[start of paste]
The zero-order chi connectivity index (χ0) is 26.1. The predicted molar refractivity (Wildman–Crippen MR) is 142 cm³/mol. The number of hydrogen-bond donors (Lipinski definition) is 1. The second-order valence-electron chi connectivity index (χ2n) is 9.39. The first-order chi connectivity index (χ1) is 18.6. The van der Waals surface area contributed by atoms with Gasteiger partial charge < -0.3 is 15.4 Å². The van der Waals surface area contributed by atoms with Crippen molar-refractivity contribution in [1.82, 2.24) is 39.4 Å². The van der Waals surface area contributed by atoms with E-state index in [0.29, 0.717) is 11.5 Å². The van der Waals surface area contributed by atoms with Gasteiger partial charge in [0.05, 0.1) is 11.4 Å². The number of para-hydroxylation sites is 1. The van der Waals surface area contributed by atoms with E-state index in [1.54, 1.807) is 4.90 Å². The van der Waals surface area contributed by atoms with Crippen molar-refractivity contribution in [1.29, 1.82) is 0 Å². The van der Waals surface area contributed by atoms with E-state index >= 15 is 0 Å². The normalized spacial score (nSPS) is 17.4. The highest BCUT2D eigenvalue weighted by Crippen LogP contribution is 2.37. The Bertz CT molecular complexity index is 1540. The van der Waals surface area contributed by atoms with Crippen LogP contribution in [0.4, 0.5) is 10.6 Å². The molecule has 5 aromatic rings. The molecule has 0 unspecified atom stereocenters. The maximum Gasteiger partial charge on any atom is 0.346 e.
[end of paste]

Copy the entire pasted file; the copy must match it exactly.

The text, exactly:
The zero-order chi connectivity index (χ0) is 26.1. The predicted molar refractivity (Wildman–Crippen MR) is 142 cm³/mol. The number of hydrogen-bond donors (Lipinski definition) is 1. The second-order valence-electron chi connectivity index (χ2n) is 9.39. The first-order chi connectivity index (χ1) is 18.6. The van der Waals surface area contributed by atoms with Gasteiger partial charge < -0.3 is 15.4 Å². The van der Waals surface area contributed by atoms with Crippen molar-refractivity contribution in [1.82, 2.24) is 39.4 Å². The van der Waals surface area contributed by atoms with E-state index in [0.29, 0.717) is 11.5 Å². The van der Waals surface area contributed by atoms with Gasteiger partial charge in [0.05, 0.1) is 11.4 Å². The number of para-hydroxylation sites is 1. The van der Waals surface area contributed by atoms with E-state index in [1.54, 1.807) is 4.90 Å². The van der Waals surface area contributed by atoms with Crippen molar-refractivity contribution in [1.29, 1.82) is 0 Å². The van der Waals surface area contributed by atoms with E-state index >= 15 is 0 Å². The normalized spacial score (nSPS) is 17.4. The highest BCUT2D eigenvalue weighted by Crippen LogP contribution is 2.37. The Bertz CT molecular complexity index is 1540. The van der Waals surface area contributed by atoms with Crippen LogP contribution in [0.4, 0.5) is 10.6 Å². The molecule has 5 aromatic rings. The molecule has 0 unspecified atom stereocenters. The maximum Gasteiger partial charge on any atom is 0.346 e.